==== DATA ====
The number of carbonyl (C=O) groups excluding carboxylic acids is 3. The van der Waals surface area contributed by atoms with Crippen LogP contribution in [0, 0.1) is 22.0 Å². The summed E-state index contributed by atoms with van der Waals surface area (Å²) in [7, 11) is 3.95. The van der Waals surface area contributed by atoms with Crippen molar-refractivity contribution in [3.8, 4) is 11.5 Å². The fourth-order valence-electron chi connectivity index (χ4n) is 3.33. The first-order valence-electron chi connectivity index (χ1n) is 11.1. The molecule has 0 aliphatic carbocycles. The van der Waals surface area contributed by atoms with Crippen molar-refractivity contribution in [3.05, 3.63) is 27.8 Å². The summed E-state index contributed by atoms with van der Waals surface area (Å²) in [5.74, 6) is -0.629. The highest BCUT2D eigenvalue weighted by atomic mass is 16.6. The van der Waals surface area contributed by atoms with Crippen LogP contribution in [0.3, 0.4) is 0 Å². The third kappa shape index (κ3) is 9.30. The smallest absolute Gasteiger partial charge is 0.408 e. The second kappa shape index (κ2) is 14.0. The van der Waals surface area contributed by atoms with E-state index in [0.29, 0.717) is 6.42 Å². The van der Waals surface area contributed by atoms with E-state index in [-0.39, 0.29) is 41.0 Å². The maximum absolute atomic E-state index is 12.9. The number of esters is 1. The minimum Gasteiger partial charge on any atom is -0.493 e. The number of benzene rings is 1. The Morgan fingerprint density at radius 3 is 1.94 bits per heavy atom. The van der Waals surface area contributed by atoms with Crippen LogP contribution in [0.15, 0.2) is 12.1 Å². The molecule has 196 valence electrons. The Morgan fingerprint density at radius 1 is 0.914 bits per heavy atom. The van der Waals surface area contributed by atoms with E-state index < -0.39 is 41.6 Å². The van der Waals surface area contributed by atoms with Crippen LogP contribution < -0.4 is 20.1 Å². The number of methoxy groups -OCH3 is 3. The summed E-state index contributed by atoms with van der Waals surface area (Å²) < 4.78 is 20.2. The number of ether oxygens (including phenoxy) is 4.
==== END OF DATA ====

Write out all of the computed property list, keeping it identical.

The number of carbonyl (C=O) groups excluding carboxylic acids is 3. The van der Waals surface area contributed by atoms with Crippen LogP contribution in [0, 0.1) is 22.0 Å². The summed E-state index contributed by atoms with van der Waals surface area (Å²) in [7, 11) is 3.95. The van der Waals surface area contributed by atoms with Crippen molar-refractivity contribution in [3.8, 4) is 11.5 Å². The fourth-order valence-electron chi connectivity index (χ4n) is 3.33. The first-order valence-electron chi connectivity index (χ1n) is 11.1. The molecule has 0 aliphatic carbocycles. The van der Waals surface area contributed by atoms with Crippen molar-refractivity contribution in [3.05, 3.63) is 27.8 Å². The summed E-state index contributed by atoms with van der Waals surface area (Å²) in [5.74, 6) is -0.629. The highest BCUT2D eigenvalue weighted by atomic mass is 16.6. The van der Waals surface area contributed by atoms with Crippen LogP contribution in [0.3, 0.4) is 0 Å². The third kappa shape index (κ3) is 9.30. The smallest absolute Gasteiger partial charge is 0.408 e. The second kappa shape index (κ2) is 14.0. The van der Waals surface area contributed by atoms with E-state index in [0.29, 0.717) is 6.42 Å². The van der Waals surface area contributed by atoms with E-state index in [-0.39, 0.29) is 41.0 Å². The maximum absolute atomic E-state index is 12.9. The number of esters is 1. The minimum Gasteiger partial charge on any atom is -0.493 e. The number of benzene rings is 1. The Morgan fingerprint density at radius 3 is 1.94 bits per heavy atom. The van der Waals surface area contributed by atoms with Crippen LogP contribution in [0.15, 0.2) is 12.1 Å². The molecule has 196 valence electrons. The Morgan fingerprint density at radius 1 is 0.914 bits per heavy atom. The van der Waals surface area contributed by atoms with E-state index < -0.39 is 41.6 Å². The van der Waals surface area contributed by atoms with Crippen LogP contribution < -0.4 is 20.1 Å². The number of methoxy groups -OCH3 is 3. The summed E-state index contributed by atoms with van der Waals surface area (Å²) < 4.78 is 20.2. The number of ether oxygens (including phenoxy) is 4.